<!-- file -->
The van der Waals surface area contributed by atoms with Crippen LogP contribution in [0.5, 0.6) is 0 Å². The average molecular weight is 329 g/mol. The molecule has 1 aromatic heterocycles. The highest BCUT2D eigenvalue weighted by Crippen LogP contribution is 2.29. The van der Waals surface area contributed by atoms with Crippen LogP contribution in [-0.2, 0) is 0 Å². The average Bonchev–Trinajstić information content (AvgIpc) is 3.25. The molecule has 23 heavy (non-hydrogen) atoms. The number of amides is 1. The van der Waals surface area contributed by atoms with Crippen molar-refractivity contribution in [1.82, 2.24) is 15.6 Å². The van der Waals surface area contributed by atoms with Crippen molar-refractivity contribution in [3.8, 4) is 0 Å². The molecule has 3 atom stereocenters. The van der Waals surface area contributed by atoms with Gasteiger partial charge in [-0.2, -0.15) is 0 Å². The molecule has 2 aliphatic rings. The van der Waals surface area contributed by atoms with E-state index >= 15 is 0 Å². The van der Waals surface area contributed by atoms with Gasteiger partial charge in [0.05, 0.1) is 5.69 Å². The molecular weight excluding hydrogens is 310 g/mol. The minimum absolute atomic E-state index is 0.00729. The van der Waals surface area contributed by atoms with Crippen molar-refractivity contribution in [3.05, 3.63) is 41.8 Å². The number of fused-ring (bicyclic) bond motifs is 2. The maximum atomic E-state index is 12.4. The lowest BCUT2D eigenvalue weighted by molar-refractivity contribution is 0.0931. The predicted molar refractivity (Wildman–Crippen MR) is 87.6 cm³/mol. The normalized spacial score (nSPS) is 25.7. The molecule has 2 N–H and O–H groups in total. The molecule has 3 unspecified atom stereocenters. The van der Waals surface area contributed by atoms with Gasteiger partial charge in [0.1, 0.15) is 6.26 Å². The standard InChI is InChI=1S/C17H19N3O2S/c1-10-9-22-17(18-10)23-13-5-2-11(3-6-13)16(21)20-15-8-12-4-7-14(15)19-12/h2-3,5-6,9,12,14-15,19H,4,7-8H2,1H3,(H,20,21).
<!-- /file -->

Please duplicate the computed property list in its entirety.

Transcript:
The van der Waals surface area contributed by atoms with Crippen LogP contribution in [0.5, 0.6) is 0 Å². The average molecular weight is 329 g/mol. The molecule has 1 aromatic heterocycles. The highest BCUT2D eigenvalue weighted by Crippen LogP contribution is 2.29. The van der Waals surface area contributed by atoms with Crippen LogP contribution in [-0.2, 0) is 0 Å². The average Bonchev–Trinajstić information content (AvgIpc) is 3.25. The molecule has 23 heavy (non-hydrogen) atoms. The number of amides is 1. The van der Waals surface area contributed by atoms with Crippen molar-refractivity contribution in [1.82, 2.24) is 15.6 Å². The van der Waals surface area contributed by atoms with Crippen molar-refractivity contribution in [3.8, 4) is 0 Å². The molecule has 3 atom stereocenters. The van der Waals surface area contributed by atoms with Gasteiger partial charge in [-0.2, -0.15) is 0 Å². The molecule has 2 aliphatic rings. The van der Waals surface area contributed by atoms with E-state index >= 15 is 0 Å². The van der Waals surface area contributed by atoms with Gasteiger partial charge in [0.05, 0.1) is 5.69 Å². The molecular weight excluding hydrogens is 310 g/mol. The minimum absolute atomic E-state index is 0.00729. The van der Waals surface area contributed by atoms with Crippen molar-refractivity contribution in [3.05, 3.63) is 41.8 Å². The number of fused-ring (bicyclic) bond motifs is 2. The maximum atomic E-state index is 12.4. The lowest BCUT2D eigenvalue weighted by molar-refractivity contribution is 0.0931. The predicted molar refractivity (Wildman–Crippen MR) is 87.6 cm³/mol. The normalized spacial score (nSPS) is 25.7. The molecule has 2 N–H and O–H groups in total. The molecule has 3 unspecified atom stereocenters. The van der Waals surface area contributed by atoms with Gasteiger partial charge in [0.1, 0.15) is 6.26 Å². The standard InChI is InChI=1S/C17H19N3O2S/c1-10-9-22-17(18-10)23-13-5-2-11(3-6-13)16(21)20-15-8-12-4-7-14(15)19-12/h2-3,5-6,9,12,14-15,19H,4,7-8H2,1H3,(H,20,21).